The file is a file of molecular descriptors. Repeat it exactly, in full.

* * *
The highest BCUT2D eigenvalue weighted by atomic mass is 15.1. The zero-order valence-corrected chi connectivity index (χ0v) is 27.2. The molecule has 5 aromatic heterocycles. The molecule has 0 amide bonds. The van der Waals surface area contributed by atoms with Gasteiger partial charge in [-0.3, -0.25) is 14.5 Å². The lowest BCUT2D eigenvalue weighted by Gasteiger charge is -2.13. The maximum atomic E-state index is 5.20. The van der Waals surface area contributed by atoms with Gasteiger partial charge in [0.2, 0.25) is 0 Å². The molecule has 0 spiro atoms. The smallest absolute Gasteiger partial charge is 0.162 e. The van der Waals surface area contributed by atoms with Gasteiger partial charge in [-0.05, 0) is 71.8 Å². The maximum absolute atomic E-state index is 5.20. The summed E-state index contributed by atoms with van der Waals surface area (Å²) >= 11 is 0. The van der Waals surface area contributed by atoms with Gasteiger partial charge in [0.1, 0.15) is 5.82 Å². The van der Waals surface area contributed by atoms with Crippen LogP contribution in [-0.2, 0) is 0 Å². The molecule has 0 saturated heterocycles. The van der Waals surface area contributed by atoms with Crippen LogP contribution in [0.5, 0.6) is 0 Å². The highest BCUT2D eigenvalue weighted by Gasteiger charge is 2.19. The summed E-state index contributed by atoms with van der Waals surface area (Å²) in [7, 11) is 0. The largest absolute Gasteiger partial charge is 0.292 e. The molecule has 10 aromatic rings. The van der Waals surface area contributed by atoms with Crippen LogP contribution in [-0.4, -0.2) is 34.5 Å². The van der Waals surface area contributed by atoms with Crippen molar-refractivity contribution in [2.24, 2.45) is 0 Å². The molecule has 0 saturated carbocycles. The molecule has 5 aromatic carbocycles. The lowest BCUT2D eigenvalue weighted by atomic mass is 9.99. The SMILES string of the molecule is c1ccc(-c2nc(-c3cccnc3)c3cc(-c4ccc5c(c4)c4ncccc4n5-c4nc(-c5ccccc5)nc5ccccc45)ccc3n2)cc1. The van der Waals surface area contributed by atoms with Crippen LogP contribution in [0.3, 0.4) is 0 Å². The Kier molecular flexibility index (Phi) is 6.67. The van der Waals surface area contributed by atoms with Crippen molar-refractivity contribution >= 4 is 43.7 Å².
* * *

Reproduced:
The highest BCUT2D eigenvalue weighted by atomic mass is 15.1. The zero-order valence-corrected chi connectivity index (χ0v) is 27.2. The molecule has 5 aromatic heterocycles. The molecule has 0 amide bonds. The van der Waals surface area contributed by atoms with Gasteiger partial charge in [-0.3, -0.25) is 14.5 Å². The lowest BCUT2D eigenvalue weighted by Gasteiger charge is -2.13. The maximum atomic E-state index is 5.20. The van der Waals surface area contributed by atoms with Gasteiger partial charge in [0.2, 0.25) is 0 Å². The molecule has 0 spiro atoms. The smallest absolute Gasteiger partial charge is 0.162 e. The van der Waals surface area contributed by atoms with Gasteiger partial charge in [-0.05, 0) is 71.8 Å². The maximum absolute atomic E-state index is 5.20. The summed E-state index contributed by atoms with van der Waals surface area (Å²) >= 11 is 0. The van der Waals surface area contributed by atoms with Gasteiger partial charge in [0.1, 0.15) is 5.82 Å². The van der Waals surface area contributed by atoms with Crippen LogP contribution in [-0.2, 0) is 0 Å². The molecule has 0 saturated heterocycles. The van der Waals surface area contributed by atoms with Crippen LogP contribution in [0.5, 0.6) is 0 Å². The highest BCUT2D eigenvalue weighted by Gasteiger charge is 2.19. The summed E-state index contributed by atoms with van der Waals surface area (Å²) in [7, 11) is 0. The largest absolute Gasteiger partial charge is 0.292 e. The molecule has 10 aromatic rings. The van der Waals surface area contributed by atoms with Crippen LogP contribution in [-0.4, -0.2) is 34.5 Å². The van der Waals surface area contributed by atoms with Crippen molar-refractivity contribution in [2.24, 2.45) is 0 Å². The molecule has 0 saturated carbocycles. The molecule has 5 aromatic carbocycles. The lowest BCUT2D eigenvalue weighted by atomic mass is 9.99. The SMILES string of the molecule is c1ccc(-c2nc(-c3cccnc3)c3cc(-c4ccc5c(c4)c4ncccc4n5-c4nc(-c5ccccc5)nc5ccccc45)ccc3n2)cc1. The van der Waals surface area contributed by atoms with Crippen LogP contribution in [0.3, 0.4) is 0 Å². The Kier molecular flexibility index (Phi) is 6.67. The van der Waals surface area contributed by atoms with Crippen molar-refractivity contribution >= 4 is 43.7 Å².